Italian Villa



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It is all based on biblical number symbology, Marsha Kreighauser explains as we gaze up into the soaring illusionistically-painted dome of the Italianate home she created over the course of a year alongside husband Donald, a contractor and owner of Tidewater Applicators, who promised her a dome if she’d marry him. 

Perched on a 1.7-acre point extending into the Lynnhaven River in the Little Neck section of Virginia Beach, the two-story, four-bedroom home embodies her passion for a Mediterranean Old World aesthetic she developed on trips abroad.  And the mural in the dome, with its emphasis on the numbers 12 and three, personifies her embrace of the New Testament message of hope but not in a proselytizing way.

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A three-day-per-week cardiac nurse and four-day-per-week faux finisher, this owner of her own business, Wall Creations, modestly claims that she just “copies” or reproduces what she’s been taught.  Her home, a showcase for her individual approach, would suggest that is hardly the case. 

Warm and harmonious with a consistent color palette of golds, creams and reds, the home’s formal but welcoming public and private spaces radiate out from a central gallery beneath the dome. Just inside the double mahogany front doors, a diminutive foyer functions like a pause, allowing guests to take a breath and take in the views as they enter—views not only of the sumptuous interior but the alluring water—both the river and the pool—framed by expansive windows that wrap three quarters of the home.

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Marble, stone, porcelain tile and skillfully painted faux finishes blend seamlessly throughout. Marsha’s touch is deft and subtle, the exquisite finishes belying the hour-upon-hour and layer-upon-layer of work required to develop the rich patinas, elusive shading and mouthwatering textures of each and every one. Somehow, with the matter-of-fact and understated enthusiasm of a true artisan, she manages to make walls such as those created from hand-plastered, rolled, cracked, stained, sanded and painted strips of burlap in “The Pompeii Room”—aka the pool room—sound simple. And even fun.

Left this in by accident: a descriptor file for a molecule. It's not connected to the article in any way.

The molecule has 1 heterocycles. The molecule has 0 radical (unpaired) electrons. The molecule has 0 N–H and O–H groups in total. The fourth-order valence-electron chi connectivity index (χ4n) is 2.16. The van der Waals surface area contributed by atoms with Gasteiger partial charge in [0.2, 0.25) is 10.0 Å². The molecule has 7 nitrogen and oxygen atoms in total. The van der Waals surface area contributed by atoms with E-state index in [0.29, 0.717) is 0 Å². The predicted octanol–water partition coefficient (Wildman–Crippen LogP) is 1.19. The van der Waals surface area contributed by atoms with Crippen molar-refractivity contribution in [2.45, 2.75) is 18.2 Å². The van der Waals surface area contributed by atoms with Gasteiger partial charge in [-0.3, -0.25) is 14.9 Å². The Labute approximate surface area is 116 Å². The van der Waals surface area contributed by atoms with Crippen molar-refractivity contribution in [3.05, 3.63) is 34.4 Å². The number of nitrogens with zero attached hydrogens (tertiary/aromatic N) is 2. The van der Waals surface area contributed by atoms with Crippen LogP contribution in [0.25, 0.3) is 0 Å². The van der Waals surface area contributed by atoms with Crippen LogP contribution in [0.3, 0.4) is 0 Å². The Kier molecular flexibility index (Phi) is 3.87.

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Though it was built 20 years ago, the home still wears its timeless charm well.  Gracious spaces and generously proportioned columns, arches, niches, corbels, medallions, urns, statuary, fireplaces—three of them—and fountains, both inside and out, keep the look consistent and flowing through this 5,700-square-foot home.  But Marsha’s eye for restrained detail ensures that others’ eyes are “flooded with interesting things to look at” while avoiding “gaudiness.” An office wall hand-rubbed with olive oil soap or a foyer wall finish with mica crystals lends an indescribable luster while stenciled relief designs impart texture without overwhelming pattern.     

A circular stamped and stained concrete drive in the same warm red of the architectural roof shingles, a trio of garage doors faux-painted to match the wood of the front doors and the relaxed formality of free-form hydrangeas integrated with manicured shrubs and towering Italian cypress trees, keeps the look cohesive from the inside out. Hints of whimsy here and there, such as a landscaped chessboard with life-size game pieces, prevent the home from taking itself too seriously.  

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With this house on the market, a daughter’s June wedding to plan and a grandchild on the way, Marsha is retiring from both of her vocations this spring. “I’m ready for another chapter,” she asserts, “ready to be a local grandmother,” while also devoting herself to charitable work dear to her heart. And the setting for this new narrative? It is likely to be a world apart from the “Old World,” more “beachy” and contemporary. But one thing is for sure: it will bear Marsha’s irrepressible and inspirational creative and hand-crafted stamp.

View more photos and take a virtual tour of this home on Zillow.com (3116 Rivers Edge Cv).

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